The First Modern Genocide and the Duty to Remember and Recognize

Posted by Gabriel Armas-Cardona on April 17, 2015

Today marks one week before the centennial anniversary of the Armenian genocide. April 24th is the day that Armenians recognize the mass atrocities they experienced in what is now considered one of the first genocides of the 20th century.

In brief, from 1915-1923 up to 1.5 million Armenians, 500,000 Greeks and 275,000 Assyrians were killed through butchering and death marches by the Ottoman Empire and early Turkish state. The Ottomans used a complex system of centrally coordinated deportation and annihilation centers. This sophistication is what makes the Armenian genocide considered the first modern genocide. To this day Turkey rejects the usage of the word genocide and disagrees with the number of those killed. The death counts are approximate due to the difficulty of counting the dead decades after the fact and because Turkey restricts access to the Ottoman archives.

The atrocity of genocide is difficult to put in words; the dry technical language of lawyers can’t grasp the immeasurable suffering and loss that genocide inflicts. To say the least, genocide is a violation of essentially every human right, causes a catastrophic humanitarian crisis, and produces traumatic scars that haunt survivors for the rest of their lives. The Armenian genocide happened long before the creation of the word genocide in 1944 (the term crime against humanity was coined to describe the Armenian genocide), and the world was simply unprepared to handle the atrocity.

Responses to subsequent genocides and atrocities helped develop the field of transitional justice—a system that tries to give survivors a sense of justice after an atrocity when traditional courts are insufficient. Transitional justice uses judicial, social and cultural mechanisms to be legitimate and effective in the eyes of the survivors and the rest of society. Two of the key mechanisms are prosecutions and truth seeking.

After occupation by the Allies, the Ottoman Empire did conduct prosecution of some of the political leaders that orchestrated the Genocide, but the trials were largely dismissed as failures. The Allies sought to develop international trials but they never occurred primarily because at the time there was no international legal framework to prosecute the leaders of the genocide.

Truth seeking involves a variety of methods that all aim to discover the truth about what happened. Accurate information is needed to understand the scope of the crime, recognize all impacted people and all perpetrators, and to create long-lasting and accepted official memorials. Underpinning all truth seeking is the premise of a right to truth: a right of victims to know what happened to them.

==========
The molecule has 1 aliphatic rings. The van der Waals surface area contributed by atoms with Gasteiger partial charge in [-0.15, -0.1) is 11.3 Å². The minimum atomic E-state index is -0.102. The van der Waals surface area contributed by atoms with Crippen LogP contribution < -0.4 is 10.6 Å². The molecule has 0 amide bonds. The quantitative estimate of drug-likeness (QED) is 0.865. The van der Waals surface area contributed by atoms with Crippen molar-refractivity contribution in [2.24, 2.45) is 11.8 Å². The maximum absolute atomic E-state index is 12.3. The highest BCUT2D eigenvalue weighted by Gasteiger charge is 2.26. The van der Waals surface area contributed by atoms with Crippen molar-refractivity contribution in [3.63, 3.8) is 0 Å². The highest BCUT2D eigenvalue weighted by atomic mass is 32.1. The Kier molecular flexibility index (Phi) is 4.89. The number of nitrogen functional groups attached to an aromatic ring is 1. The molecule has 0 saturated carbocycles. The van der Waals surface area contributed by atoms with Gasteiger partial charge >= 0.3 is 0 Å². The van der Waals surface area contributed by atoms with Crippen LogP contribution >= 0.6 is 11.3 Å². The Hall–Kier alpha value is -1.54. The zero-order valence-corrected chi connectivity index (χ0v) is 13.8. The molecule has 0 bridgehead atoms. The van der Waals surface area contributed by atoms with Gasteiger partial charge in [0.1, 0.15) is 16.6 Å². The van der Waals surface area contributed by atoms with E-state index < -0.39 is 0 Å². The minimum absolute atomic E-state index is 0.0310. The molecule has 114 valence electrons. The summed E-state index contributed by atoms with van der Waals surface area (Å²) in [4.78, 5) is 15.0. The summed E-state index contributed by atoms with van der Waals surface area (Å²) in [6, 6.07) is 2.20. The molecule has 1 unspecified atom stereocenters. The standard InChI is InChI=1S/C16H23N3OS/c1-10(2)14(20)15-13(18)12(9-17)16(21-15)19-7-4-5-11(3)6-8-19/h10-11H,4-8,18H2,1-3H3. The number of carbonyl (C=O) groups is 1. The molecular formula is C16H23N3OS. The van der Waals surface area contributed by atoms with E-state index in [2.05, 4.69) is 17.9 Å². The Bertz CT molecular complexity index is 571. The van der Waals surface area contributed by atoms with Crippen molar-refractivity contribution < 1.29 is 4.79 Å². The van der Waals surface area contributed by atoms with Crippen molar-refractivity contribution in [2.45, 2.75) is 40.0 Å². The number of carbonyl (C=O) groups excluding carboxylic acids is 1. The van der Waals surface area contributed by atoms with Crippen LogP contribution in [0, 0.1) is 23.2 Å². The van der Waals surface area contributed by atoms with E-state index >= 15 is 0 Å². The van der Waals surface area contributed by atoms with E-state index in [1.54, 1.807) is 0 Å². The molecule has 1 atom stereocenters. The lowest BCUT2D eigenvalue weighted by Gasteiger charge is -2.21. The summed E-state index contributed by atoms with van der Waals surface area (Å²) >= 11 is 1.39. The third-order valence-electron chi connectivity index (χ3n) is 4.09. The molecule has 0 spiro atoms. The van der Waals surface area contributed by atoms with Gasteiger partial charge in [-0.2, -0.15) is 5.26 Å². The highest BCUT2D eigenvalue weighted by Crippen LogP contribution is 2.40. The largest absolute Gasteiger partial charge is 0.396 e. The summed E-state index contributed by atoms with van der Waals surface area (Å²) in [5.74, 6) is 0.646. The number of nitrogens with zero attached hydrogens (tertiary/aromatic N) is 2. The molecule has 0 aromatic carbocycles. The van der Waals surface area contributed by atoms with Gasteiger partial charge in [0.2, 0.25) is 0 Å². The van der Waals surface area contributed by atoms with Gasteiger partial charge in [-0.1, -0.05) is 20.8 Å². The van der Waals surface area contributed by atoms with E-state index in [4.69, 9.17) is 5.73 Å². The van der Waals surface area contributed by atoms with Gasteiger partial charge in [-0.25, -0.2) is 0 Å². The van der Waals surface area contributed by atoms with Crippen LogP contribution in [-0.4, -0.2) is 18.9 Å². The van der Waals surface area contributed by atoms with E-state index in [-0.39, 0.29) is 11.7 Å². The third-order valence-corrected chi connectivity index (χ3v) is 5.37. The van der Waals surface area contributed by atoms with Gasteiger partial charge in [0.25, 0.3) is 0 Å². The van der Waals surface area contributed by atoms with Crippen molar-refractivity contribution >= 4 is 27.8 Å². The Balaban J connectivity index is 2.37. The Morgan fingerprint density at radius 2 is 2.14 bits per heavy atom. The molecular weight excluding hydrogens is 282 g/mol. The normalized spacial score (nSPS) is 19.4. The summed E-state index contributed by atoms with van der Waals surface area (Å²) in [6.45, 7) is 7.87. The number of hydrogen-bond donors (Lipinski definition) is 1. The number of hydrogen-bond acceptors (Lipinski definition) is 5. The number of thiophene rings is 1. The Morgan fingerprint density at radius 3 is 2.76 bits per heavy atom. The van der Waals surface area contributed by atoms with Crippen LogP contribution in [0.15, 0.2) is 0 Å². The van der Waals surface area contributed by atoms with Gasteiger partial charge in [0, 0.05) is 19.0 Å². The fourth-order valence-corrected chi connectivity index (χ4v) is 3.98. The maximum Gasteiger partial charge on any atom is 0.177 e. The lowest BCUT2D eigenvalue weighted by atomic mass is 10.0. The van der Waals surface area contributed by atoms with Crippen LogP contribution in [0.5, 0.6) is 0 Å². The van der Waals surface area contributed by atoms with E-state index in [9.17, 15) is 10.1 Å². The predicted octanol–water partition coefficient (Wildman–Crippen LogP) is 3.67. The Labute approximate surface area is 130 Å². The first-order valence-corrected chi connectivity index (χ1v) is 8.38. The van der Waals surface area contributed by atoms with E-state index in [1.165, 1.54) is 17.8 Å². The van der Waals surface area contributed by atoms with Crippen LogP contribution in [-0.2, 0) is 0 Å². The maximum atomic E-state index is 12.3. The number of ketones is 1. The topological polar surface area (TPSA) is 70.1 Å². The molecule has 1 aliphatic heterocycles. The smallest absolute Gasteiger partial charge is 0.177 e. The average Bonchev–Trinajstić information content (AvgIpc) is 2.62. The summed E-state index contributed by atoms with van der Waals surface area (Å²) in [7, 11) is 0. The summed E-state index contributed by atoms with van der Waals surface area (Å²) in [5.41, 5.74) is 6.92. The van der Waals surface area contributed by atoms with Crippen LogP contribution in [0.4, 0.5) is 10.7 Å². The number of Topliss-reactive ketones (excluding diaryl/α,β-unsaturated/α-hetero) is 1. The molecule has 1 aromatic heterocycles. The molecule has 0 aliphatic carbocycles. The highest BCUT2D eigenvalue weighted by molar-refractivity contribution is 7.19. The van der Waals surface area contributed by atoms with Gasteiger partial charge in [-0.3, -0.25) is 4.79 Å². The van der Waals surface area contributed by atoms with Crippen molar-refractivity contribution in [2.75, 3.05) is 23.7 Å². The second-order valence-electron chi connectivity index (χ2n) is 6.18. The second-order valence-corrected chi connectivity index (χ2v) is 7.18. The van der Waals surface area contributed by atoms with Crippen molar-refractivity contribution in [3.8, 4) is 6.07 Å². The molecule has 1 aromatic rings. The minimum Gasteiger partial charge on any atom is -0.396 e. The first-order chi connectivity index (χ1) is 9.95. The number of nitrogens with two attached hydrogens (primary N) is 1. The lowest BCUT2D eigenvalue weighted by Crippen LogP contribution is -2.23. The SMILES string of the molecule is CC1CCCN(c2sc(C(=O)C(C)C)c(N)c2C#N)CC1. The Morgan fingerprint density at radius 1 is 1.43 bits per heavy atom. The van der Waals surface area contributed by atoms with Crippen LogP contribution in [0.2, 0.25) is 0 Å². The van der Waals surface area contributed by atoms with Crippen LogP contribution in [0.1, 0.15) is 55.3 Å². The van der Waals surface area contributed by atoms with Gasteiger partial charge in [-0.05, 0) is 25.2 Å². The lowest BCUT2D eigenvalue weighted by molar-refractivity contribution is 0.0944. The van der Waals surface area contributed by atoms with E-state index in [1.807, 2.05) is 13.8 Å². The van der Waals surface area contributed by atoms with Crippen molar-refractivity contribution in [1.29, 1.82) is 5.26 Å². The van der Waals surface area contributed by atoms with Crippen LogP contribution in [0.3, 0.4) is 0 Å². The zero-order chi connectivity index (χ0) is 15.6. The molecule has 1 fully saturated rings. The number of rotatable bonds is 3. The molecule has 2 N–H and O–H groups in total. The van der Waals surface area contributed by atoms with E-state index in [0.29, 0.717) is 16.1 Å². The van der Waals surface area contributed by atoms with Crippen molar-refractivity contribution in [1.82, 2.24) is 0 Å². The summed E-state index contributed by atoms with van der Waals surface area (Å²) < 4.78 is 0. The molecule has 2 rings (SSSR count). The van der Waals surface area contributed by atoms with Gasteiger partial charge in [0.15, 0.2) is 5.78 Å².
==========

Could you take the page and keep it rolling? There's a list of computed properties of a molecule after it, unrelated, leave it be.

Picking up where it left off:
The modern state of Turkey denies the Armenian genocide and spends millions to cast doubt on the accepted historical understanding. The denial is so intense that Turkish historians that don’t toe the line have been punished and Prime Minister Erdogan even condemned Pope Frances and called the EU part of an “evil front” for their recognition of the Genocide.

The combination of Turkey’s sophisticated denial machine, the general unimportance of Armenians on the world stage, and the indifference of third parties has allowed a hundred years to go by without any comprehensive attempt to bring justice to the victims and survivors. While still inexcusable, it’s entirely understandable that after decades of waiting for justice, Armenian terrorists organized to assassinate Turkish leaders involved with the Genocide.

With this centennial anniversary, the world’s attention is placed on the events of 1915. There is no better time to right a historical wrong. Obviously nothing can be done to undo the Genocide, but everything can be done to settle the issue by recognizing the Genocide and never forgetting.

Two types of recognition are important: political and personal. Political recognition is essential to fight impunity, especially because of Turkey’s attempts to hide the past.  The lower chamber of the European Court of Human Rights in Perinçek v. Switzerland (currently on appeal in the Grand chamber) rejected a belief of a “general consensus” regarding the Armenian genocide because only a few States have ever officially recognized it. Personal recognition is important to never forget. Forgetting that such a horrendous crime took place, such as by thinking that the victims are foreign and unrelatable, lays the ground open for another atrocity or genocide to occur. In the words of Hitler from 1939, “who, after all, speaks today of the annihilation of the Armenians?

Eternal flame of the Armenian Genocide


Gabriel Armas-Cardona is a legal officer at Lawyers Collective.



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